Step 24

Perform Step 1 through Step 23 on the remote end of the VLAN bundle connection.

Brings up the other end of the link bundle.

Step 25

show bundle Bundle-Ether bundle-id [ reasons ]
 
RP/0/RSP0/CPU0:router# show bundle Bundle-Ether 3 reasons

(Optional) Shows information about the specified Ethernet link bundle.

The show bundle Bundle-Ether command displays information about the specified bundle. If your bundle has been configured properly and is carrying traffic, the State field in the show bundle Bundle-Ether command output will show the number “4,” which means the specified VLAN bundle port is “distributing.”

Step 26

show ethernet trunk bundle-ether instance

 

RP/0/RP0/CPU0:router# show ethernet trunk bundle-ether 5

(Optional) Displays the interface configuration.

The Ethernet bundle instance range is from 1 through 65535.

Configuration Examples for Link Bundles

This section provides these configuration examples:

EtherChannel Bundle running LACP: Example

This example shows how to join two ports to form an EtherChannel bundle running LACP:

RP/0/RSP0/CPU0:Router# config
RP/0/RSP0/CPU0:Router(config)# interface Bundle-Ether 3
RP/0/RSP0/CPU0:Router(config-if)# ipv4 address 1.2.3.4/24
RP/0/RSP0/CPU0:Router(config-if)# bundle minimum-active bandwidth 620000
RP/0/RSP0/CPU0:Router(config-if)# bundle minimum-active links 1
RP/0/RSP0/CPU0:Router(config-if)# exit
RP/0/RSP0/CPU0:Router(config)# interface TenGigE 0/3/0/0
RP/0/RSP0/CPU0:Router(config-if)# bundle id 3 mode active
RP/0/RSP0/CPU0:Router(config-if)# no shutdown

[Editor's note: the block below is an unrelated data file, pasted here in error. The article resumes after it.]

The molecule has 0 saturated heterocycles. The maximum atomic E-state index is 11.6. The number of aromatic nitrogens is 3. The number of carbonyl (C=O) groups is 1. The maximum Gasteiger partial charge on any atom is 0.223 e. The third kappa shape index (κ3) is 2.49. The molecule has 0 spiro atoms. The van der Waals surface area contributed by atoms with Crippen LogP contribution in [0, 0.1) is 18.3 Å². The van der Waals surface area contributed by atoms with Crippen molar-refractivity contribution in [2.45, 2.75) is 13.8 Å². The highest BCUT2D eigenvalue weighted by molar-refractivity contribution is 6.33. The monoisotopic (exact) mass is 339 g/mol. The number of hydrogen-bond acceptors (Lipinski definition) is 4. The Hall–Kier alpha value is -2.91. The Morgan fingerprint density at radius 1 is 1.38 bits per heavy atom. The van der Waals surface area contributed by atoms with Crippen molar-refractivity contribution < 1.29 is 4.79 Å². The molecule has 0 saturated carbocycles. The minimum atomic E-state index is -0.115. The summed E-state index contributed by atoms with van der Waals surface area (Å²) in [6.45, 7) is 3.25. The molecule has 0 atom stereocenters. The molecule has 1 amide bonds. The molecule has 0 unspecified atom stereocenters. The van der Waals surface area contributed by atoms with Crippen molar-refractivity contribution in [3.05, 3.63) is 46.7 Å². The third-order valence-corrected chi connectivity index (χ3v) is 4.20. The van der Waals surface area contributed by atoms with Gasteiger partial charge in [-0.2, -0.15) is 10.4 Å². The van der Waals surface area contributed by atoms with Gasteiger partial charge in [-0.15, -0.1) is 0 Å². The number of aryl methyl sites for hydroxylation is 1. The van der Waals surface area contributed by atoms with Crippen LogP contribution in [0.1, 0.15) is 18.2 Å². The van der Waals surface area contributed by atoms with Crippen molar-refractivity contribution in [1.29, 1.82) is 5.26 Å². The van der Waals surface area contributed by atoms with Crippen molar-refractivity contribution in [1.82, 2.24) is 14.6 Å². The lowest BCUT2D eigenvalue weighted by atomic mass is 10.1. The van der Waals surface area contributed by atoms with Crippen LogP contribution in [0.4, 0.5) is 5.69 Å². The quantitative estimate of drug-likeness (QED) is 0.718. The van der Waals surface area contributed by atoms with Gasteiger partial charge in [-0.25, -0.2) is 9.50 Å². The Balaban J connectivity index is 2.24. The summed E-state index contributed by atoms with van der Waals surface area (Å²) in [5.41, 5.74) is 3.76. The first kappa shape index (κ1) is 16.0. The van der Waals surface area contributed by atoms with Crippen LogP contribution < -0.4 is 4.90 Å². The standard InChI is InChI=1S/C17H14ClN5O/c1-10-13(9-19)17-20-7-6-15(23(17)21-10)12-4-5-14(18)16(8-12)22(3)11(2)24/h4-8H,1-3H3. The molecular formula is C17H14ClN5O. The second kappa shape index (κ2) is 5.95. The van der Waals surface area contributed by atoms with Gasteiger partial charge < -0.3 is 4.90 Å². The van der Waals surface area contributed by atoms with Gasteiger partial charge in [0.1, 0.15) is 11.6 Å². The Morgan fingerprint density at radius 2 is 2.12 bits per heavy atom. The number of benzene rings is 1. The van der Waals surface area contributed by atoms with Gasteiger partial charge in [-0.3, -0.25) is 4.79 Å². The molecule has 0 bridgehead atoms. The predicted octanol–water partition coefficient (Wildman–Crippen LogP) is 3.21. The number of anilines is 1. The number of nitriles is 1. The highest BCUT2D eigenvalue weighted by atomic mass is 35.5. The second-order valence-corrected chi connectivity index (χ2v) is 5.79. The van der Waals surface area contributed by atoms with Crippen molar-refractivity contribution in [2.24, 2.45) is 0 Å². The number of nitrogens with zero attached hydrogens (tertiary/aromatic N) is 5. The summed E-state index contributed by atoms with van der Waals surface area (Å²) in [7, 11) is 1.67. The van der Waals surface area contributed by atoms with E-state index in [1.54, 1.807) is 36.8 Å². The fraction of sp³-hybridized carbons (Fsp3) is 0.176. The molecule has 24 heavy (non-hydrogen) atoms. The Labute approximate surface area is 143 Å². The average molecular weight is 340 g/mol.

RP/0/RSP0/CPU0:Router(config)# exit
RP/0/RSP0/CPU0:Router(config)# interface TenGigE 0/3/0/1
RP/0/RSP0/CPU0:Router(config-if)# bundle id 3 mode active
RP/0/RSP0/CPU0:Router(config-if)# no shutdown
RP/0/RSP0/CPU0:Router(config-if)# exit

Creating VLANs on a Ethernet Bundle: Example

This example shows how to create and bring up two VLANs on an Ethernet bundle:

RP/0/RSP0/CPU0:Router# config
RP/0/RSP0/CPU0:Router(config)# interface Bundle-Ether 1
RP/0/RSP0/CPU0:Router(config-if)# ipv4 address 1.2.3.4/24
RP/0/RSP0/CPU0:Router(config-if)# bundle minimum-active bandwidth 620000
RP/0/RSP0/CPU0:Router(config-if)# bundle minimum-active links 1
RP/0/RSP0/CPU0:Router(config-if)# exit
RP/0/RSP0/CPU0:Router(config)# interface Bundle-Ether 1.1
RP/0/RSP0/CPU0:Router(config-subif)# encapsulation dot1q 10
RP/0/RSP0/CPU0:Router(config-subif)# ip addr 10.2.3.4/24
RP/0/RSP0/CPU0:Router(config-subif)# no shutdown
RP/0/RSP0/CPU0:Router(config-subif)# exit
RP/0/RSP0/CPU0:Router(config)# interface Bundle-Ether 1.2
RP/0/RSP0/CPU0:Router(config-subif)# encapsulation dot1q 20
RP/0/RSP0/CPU0:Router(config-subif)# ip addr 20.2.3.4/24
RP/0/RSP0/CPU0:Router(config-subif)# no shutdown
RP/0/RSP0/CPU0:Router(config-subif)# exit
RP/0/RSP0/CPU0:Router(config)#interface gig 0/1/5/7
RP/0/RSP0/CPU0:Router(config-if)# bundle-id 1 mode act
RP/0/RSP0/CPU0:Router(config-if)# commit
RP/0/RSP0/CPU0:Router(config-if)# exit
RP/0/RSP0/CPU0:Router(config)# exit
RP/0/RSP0/CPU0:Router # show ethernet trunk bundle-ether 1
 

ASR 9000 Link Bundles connected to a Cisco 7600 EtherChannel: Example

This example is an end-to-end example of a bundle between ASR 9000 Series router (ASR-9010) and a Cisco 7600 Series Router (P19_C7609-S) in the Metro Ethernet network that supports both L2 and L3 services.